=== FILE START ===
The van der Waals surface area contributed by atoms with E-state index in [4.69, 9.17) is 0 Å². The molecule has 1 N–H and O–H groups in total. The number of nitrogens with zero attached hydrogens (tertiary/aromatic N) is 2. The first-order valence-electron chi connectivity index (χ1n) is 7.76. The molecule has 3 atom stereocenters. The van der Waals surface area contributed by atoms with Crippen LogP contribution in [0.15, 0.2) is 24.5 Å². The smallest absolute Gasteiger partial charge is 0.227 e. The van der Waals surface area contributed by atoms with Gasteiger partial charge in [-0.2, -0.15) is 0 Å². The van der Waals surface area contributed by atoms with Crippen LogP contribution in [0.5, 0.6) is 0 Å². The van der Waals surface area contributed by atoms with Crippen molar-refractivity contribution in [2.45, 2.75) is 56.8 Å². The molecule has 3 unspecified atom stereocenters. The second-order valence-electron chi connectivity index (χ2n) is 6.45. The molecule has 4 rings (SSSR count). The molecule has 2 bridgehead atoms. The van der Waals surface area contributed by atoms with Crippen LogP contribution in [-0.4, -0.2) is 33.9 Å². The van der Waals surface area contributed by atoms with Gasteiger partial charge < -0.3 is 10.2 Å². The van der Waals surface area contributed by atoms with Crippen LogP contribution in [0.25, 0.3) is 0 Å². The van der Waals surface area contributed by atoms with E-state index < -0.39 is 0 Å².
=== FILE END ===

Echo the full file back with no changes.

The van der Waals surface area contributed by atoms with E-state index in [4.69, 9.17) is 0 Å². The molecule has 1 N–H and O–H groups in total. The number of nitrogens with zero attached hydrogens (tertiary/aromatic N) is 2. The first-order valence-electron chi connectivity index (χ1n) is 7.76. The molecule has 3 atom stereocenters. The van der Waals surface area contributed by atoms with Crippen LogP contribution in [0.15, 0.2) is 24.5 Å². The smallest absolute Gasteiger partial charge is 0.227 e. The van der Waals surface area contributed by atoms with Gasteiger partial charge in [-0.2, -0.15) is 0 Å². The van der Waals surface area contributed by atoms with Crippen LogP contribution in [0.5, 0.6) is 0 Å². The van der Waals surface area contributed by atoms with Crippen molar-refractivity contribution in [2.45, 2.75) is 56.8 Å². The molecule has 3 unspecified atom stereocenters. The second-order valence-electron chi connectivity index (χ2n) is 6.45. The molecule has 4 rings (SSSR count). The molecule has 2 bridgehead atoms. The van der Waals surface area contributed by atoms with Crippen LogP contribution in [-0.4, -0.2) is 33.9 Å². The van der Waals surface area contributed by atoms with Gasteiger partial charge < -0.3 is 10.2 Å². The van der Waals surface area contributed by atoms with Crippen LogP contribution in [0.25, 0.3) is 0 Å². The van der Waals surface area contributed by atoms with E-state index < -0.39 is 0 Å².